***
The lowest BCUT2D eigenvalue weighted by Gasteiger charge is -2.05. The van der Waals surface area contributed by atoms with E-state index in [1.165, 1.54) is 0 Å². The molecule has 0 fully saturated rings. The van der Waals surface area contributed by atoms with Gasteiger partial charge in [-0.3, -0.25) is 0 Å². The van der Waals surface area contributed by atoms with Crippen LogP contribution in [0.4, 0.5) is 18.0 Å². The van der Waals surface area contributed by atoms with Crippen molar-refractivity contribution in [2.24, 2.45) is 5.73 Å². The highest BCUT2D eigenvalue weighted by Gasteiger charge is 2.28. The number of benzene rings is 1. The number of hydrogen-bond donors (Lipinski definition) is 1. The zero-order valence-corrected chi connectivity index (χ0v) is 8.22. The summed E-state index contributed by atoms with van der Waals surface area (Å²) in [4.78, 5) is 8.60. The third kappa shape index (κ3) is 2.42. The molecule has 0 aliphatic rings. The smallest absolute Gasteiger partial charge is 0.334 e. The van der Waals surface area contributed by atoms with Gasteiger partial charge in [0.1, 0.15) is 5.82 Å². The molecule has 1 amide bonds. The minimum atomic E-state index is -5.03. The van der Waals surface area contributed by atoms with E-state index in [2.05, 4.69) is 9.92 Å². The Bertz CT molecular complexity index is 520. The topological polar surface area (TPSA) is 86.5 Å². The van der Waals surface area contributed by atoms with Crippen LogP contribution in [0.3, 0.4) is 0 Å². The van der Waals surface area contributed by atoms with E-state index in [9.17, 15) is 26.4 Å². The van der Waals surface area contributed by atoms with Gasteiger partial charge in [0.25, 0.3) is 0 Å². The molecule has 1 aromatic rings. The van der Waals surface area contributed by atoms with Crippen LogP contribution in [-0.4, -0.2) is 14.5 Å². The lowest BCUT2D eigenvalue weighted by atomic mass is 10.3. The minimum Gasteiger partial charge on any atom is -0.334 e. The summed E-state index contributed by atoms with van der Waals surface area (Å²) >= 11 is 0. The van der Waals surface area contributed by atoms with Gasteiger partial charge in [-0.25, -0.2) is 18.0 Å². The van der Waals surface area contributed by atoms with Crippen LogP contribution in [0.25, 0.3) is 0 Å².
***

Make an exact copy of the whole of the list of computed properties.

The lowest BCUT2D eigenvalue weighted by Gasteiger charge is -2.05. The van der Waals surface area contributed by atoms with E-state index in [1.165, 1.54) is 0 Å². The molecule has 0 fully saturated rings. The van der Waals surface area contributed by atoms with Gasteiger partial charge in [-0.3, -0.25) is 0 Å². The van der Waals surface area contributed by atoms with Crippen LogP contribution in [0.4, 0.5) is 18.0 Å². The van der Waals surface area contributed by atoms with Crippen molar-refractivity contribution in [2.24, 2.45) is 5.73 Å². The highest BCUT2D eigenvalue weighted by Gasteiger charge is 2.28. The number of benzene rings is 1. The number of hydrogen-bond donors (Lipinski definition) is 1. The zero-order valence-corrected chi connectivity index (χ0v) is 8.22. The summed E-state index contributed by atoms with van der Waals surface area (Å²) in [4.78, 5) is 8.60. The third kappa shape index (κ3) is 2.42. The molecule has 0 aliphatic rings. The smallest absolute Gasteiger partial charge is 0.334 e. The van der Waals surface area contributed by atoms with Gasteiger partial charge in [0.1, 0.15) is 5.82 Å². The molecule has 1 amide bonds. The minimum atomic E-state index is -5.03. The van der Waals surface area contributed by atoms with E-state index in [2.05, 4.69) is 9.92 Å². The Bertz CT molecular complexity index is 520. The topological polar surface area (TPSA) is 86.5 Å². The van der Waals surface area contributed by atoms with Crippen LogP contribution in [0.3, 0.4) is 0 Å². The van der Waals surface area contributed by atoms with E-state index in [9.17, 15) is 26.4 Å². The van der Waals surface area contributed by atoms with Gasteiger partial charge in [0.25, 0.3) is 0 Å². The molecule has 1 aromatic rings. The van der Waals surface area contributed by atoms with Crippen LogP contribution in [-0.4, -0.2) is 14.5 Å². The lowest BCUT2D eigenvalue weighted by atomic mass is 10.3. The minimum Gasteiger partial charge on any atom is -0.334 e. The summed E-state index contributed by atoms with van der Waals surface area (Å²) >= 11 is 0. The van der Waals surface area contributed by atoms with Gasteiger partial charge in [-0.25, -0.2) is 18.0 Å². The van der Waals surface area contributed by atoms with Crippen LogP contribution in [0.25, 0.3) is 0 Å².